In the late 19th century a teen-aged boy, named Khalil Gibran, born into a poor Lebanese Christian family immigrated to the United States - and continued writing poetry - but with such support as to become the third most famous poet of all time. A clerical error at his school in his new country inaccurately recorded his name as Kahlil. Like many such school errors - it stuck. He's known today nearly the world over as Kahlil Gibran.
So much of what you'll read today will be freshly minted quips, sound-bites and tid-bits - duly dated and thrown up in the social-stratosphere - but when did you last read the words of such globally appreciated poet - words that are timeless, deep ... resonant. Too much of what we'll read today will be looked upon as "too old to be relevant" tomorrow - but Gibran's insights so beautifully expressed beckon to us with as gripping and fresh power today as they did when they were penned a century and a quarter ago half a world away. Actually - perhaps it's because Gibran was born on one continent - and then immigrated to another - and studied both art and poetry that his words and images do in fact cut through so many of the trappings and limitations of the mad love we have of the ever newer, glitzier, blingy-ier. He deftly exposes the permanent and everlasting nature of being human and pursuing the Divine - of being in search of a meaningful life so much so that what he created still speaks.
Kahlil was born relatively late in his mother Kamilah's life for the time - when she was 30. His father, Girbran Khalil Gibran, was his mother's third husband - details about his parent's lives isn't particularly easy to come by. His maternal grandfather was a priest in the Maronite Catholic tradition and the church continued to play a vital role in the Girbran household. Due to previous marriges (Kamilah's dowry was gone) Gibran's were so poor that they could not afford to send little Khalil to school - so occasionally priests would visit the home and teach tutor him individually. In 1891 Khalil's father was arrested and imprisoned for charges sometimes recorded as tax evasion, other times as embezzlement. His mother - unsure of his future and therefore theirs - made arrangements to immigrate to the United States to join her brother in Boston. Gibran Khalil Gibran was released before the family left - but did not go to the US with them - rather stayed behind in Lebanon.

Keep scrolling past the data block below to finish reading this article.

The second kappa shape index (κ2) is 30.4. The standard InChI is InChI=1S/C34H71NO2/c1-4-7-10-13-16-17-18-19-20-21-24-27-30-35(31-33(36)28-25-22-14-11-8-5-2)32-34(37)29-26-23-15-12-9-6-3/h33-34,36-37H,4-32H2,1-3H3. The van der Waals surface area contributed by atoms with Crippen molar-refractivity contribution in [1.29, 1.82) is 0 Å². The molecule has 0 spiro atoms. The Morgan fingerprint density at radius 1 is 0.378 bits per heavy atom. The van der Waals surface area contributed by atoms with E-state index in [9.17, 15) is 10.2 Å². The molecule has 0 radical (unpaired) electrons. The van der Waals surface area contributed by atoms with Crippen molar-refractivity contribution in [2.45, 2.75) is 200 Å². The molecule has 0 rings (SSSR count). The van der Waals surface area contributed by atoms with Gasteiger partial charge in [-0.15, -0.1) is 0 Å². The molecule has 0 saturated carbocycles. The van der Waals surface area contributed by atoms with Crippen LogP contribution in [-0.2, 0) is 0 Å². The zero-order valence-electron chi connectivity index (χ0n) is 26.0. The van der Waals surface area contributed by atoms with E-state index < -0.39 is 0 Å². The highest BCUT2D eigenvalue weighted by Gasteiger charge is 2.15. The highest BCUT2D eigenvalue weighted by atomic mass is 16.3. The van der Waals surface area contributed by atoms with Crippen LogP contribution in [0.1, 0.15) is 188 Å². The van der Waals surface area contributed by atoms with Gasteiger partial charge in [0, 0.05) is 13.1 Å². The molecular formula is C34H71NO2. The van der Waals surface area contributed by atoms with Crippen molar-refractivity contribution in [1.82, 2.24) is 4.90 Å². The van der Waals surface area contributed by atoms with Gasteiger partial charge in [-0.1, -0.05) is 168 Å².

Once in the US Khalil's - now Kahlil's - talents in art and poetry gained him the attention of notable artists as he was highly skilled and talented in both of these very different areas of creative expression. In 1904 Gibran had his first exhibition of original artwork - which led to him meeting Mary Elizabeth Haskell, whose patronage and support played a crucial role in his career - which led him to eventually become the third most published poet of all time - after Shakespeare and Laozu. His most famous publication was released in 1921 and was called The Prophet - which wasn't initially received terribly well - but gradually gained steam until by the 30's he was a house-hold name. His work enjoyed a resurgence of popularity during the 60's and he's still celebrated today in Lebanon as a literary hero.
Gibran's Christianity - which was rooted in the experience of being part of a minority faith community in the predominantly Muslim Lebanon - figured centrally in many of his writings and works of art. Perhaps because he had this formative experience of being "other" so often - he tapped into that universal experience of otherness we all feel from time to time. Today - where it seems only the negative interactions between Christianity and Islam get much press - Gibran's work - replete with so many familiar themes to so much of the world and which so casually reflects a childhood brought up essentially peaceably beside Islam reads especially other-worldly for its ability to bridge misunderstanding with hope and peace. In fact it somehow seems to beckon us to a deepen our own connection with God wherever we might initiate that connection.
Gibran Kahlil Gibran died at the age of 48 in 1931 of cirrhosis of the liver and tuberculosis. Though his life was shorter than many would have liked - by the time of his death he'd already produced over 700 works of art, and written published dozens of books of prose and poetry - before 1918 mostly in Arabic and after that time mostly in English.